A team of researchers at the Underwater Research Center of the Russian Geographical Society is now uncovering several interesting information about a Dutch ship that wrecked in the 18th century. The wrecked ship is discovered in the Gulf of Finland, and researchers believe that the vessel was likely en route to the former Russian capital of St. Petersburg when it sank.
Ship Wreck Sheds Light on Alcohol Bottling
Russian researchers have discovered hundreds of glass bottles from the sunken ship. Even though the ship was discovered in 2018, it was on last year that the Russian team made their first dive to the water vessel, in an attempt to unlock the mysteries. This month, the research team studied the wrecked ship which is lying at a depth of more than 164 feet in detail.
According to researchers who took part in this exploration, some of the bottles discovered are very narrow, while others are wide. Interestingly, the bottles are also a mixture of factory-made and handmade. Even though most of the bottles have not survived the wreck, a stamp discovered on one of the bottles indicates that the ship might have been carrying alcoholic drinks.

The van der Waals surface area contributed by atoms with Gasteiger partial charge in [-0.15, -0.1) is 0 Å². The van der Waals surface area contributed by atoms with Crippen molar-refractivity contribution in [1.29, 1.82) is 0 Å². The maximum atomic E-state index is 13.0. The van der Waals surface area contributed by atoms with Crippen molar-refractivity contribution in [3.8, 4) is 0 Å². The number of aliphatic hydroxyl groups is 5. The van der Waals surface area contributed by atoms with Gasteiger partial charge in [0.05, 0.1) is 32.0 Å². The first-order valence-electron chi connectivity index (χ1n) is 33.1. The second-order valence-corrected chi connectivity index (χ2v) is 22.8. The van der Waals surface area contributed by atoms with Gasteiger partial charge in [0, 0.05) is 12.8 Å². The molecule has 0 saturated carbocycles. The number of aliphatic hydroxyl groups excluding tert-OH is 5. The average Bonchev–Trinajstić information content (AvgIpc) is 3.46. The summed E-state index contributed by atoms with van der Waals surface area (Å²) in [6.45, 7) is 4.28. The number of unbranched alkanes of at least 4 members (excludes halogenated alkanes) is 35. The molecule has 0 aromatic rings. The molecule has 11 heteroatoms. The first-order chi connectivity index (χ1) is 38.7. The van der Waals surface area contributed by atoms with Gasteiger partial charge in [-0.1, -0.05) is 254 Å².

In a recent statement issued, the Russian Geographical Society revealed that such bottles were used to store gin, a distilled alcoholic drink that derives its predominant flavor from juniper berries.
Revelation from Researchers
"Most likely, the ship was sailing to St. Petersburg and was carrying bottles of alcohol on board. But what exactly was in the bottles is difficult to say, because now there is just rotten substance. Several bottles smell of pine needles, eucalyptus," said Roman Prokhorov, an underwater archaeologist, and restorer of the Underwater Research Center of the Russian Geographical Society, in a recent statement.
Researchers at the Russian Geographical Society soon contacted the State Heritage Museum to determine whether there are any other similar bottles discovered in the past. However, there are no similar bottles in the museum, and experts are now planning to study more about the artifacts which are being now getting discovered from the shipwreck site.